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EDITORIAL: A breach of policy and ethics


Add to the list another blemish on the CBC. This one, while mild compared to Ghomeshi-gate, has been loud enough to get someone fired and has the nation looking to the Crown corporation with another critical eye.

Evan Soloman, host of television’s Power and Politics and radio’s The House, was fired this week following allegations he collected about $300,000 in commissions for helping sell high-priced art to people he dealt with as a journalist.

Some believe the penalty is too harsh and he should have only received a sterned talking to — a slap on the wrist — rather than a firing.

Others feel he should have been dismissed in April when the CBC first discovered Solomon and his wife were operating this “side business.”

Given his reputation as a well-respected member of Canada’s media elite, many are running to Solomon’s side — including some high-profile politicians he’s interviewed over the years.

Others are questioning his past work as a journalist and now looking to puncture a hole in the solid work he’s done.

The union which represents the vast majority of CBC journalists decided to raise a few concerns: “As a union, we are concerned that there may have been a rush to judgment here and a disproportionate response to what at worst may have been an unintentional breach of corporate policy that had no impact whatsoever on how Evan conducted himself as a host and journalist," said the Canadian Media Guild.

The argument over appropriate response will play out over the coming days, sure. But let’s be clear about one major point here: this is not just a breach of corporate policy. This is a serious slap in the face of ethics, which are unfortunately vastly misunderstood by the public, and evidently misunderstood by the union representing the journalists who breathe those ethics each and every day.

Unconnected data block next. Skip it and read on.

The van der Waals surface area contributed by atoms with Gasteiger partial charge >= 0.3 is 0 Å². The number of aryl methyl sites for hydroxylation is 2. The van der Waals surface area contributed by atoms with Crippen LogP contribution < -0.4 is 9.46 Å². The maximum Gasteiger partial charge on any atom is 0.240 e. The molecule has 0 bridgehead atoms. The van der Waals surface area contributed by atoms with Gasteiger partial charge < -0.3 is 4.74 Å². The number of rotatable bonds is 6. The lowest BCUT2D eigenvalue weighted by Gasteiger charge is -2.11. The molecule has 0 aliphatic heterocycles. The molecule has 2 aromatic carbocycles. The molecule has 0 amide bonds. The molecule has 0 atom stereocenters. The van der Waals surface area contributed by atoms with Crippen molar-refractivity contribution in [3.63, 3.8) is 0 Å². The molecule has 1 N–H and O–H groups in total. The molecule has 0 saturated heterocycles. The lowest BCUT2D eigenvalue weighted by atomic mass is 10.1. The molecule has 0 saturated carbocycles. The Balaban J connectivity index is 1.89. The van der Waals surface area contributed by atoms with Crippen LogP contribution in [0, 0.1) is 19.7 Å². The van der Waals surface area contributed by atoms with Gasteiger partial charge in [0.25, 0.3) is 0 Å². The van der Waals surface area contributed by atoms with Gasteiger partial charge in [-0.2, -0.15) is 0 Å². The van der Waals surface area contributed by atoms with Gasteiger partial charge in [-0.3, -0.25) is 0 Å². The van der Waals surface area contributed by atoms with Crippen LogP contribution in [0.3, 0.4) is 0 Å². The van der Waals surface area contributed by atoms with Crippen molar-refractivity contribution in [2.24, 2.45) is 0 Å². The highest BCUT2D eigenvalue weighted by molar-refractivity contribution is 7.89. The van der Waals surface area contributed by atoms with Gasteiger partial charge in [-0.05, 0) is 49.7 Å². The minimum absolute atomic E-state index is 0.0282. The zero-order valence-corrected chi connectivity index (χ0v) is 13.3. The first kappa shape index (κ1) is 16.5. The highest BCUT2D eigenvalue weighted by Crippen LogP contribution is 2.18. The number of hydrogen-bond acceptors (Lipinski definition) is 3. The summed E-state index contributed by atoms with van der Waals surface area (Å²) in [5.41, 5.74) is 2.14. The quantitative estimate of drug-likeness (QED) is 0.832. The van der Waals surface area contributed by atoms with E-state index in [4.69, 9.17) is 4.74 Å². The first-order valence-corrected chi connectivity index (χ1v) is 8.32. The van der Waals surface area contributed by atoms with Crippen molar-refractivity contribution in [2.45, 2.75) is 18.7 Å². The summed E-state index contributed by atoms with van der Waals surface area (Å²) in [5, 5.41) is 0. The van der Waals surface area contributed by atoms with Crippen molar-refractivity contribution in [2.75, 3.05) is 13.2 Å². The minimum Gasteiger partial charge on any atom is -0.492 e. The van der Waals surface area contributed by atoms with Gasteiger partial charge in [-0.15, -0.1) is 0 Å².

The CBC’s policy puts it simply and emphatically, stating the employees of the corporation are prohibited from using their positions to "further their personal interests."

The Canadian Association of Journalists says something similar: “We do not report about subjects in which we have financial or other interests, and we do not use our positions to obtain business or other advantages not available to the general public.”

What Solomon did was break this cardinal rule and, if it was left under the rug of disregard, the corporation would, in effect, be throwing its journalistic reputation out the window.

Sure, the swift response likely had something to do with the PR disaster called Jian Ghomeshi. The allegations surrounding Amanda Lang altering coverage also kept CBC on its toes, as did the policy it had to implement when more media elite — among them Peter Mansbridge and Rex Murphy — were said to be in ethical breach for accepting speaking engagement money.

The CBC doesn’t need this type of attention as it struggles with budgets and federal funding. But this is not about the CBC in its entirety.

It’s about some high-profile members of the corporation that likely got caught up in “host culture.”

It’s important to separate the two.

And it’s even more vital to deal with the problem areas, such as Solomon, before the whole corporation is flushed down with the bath water.

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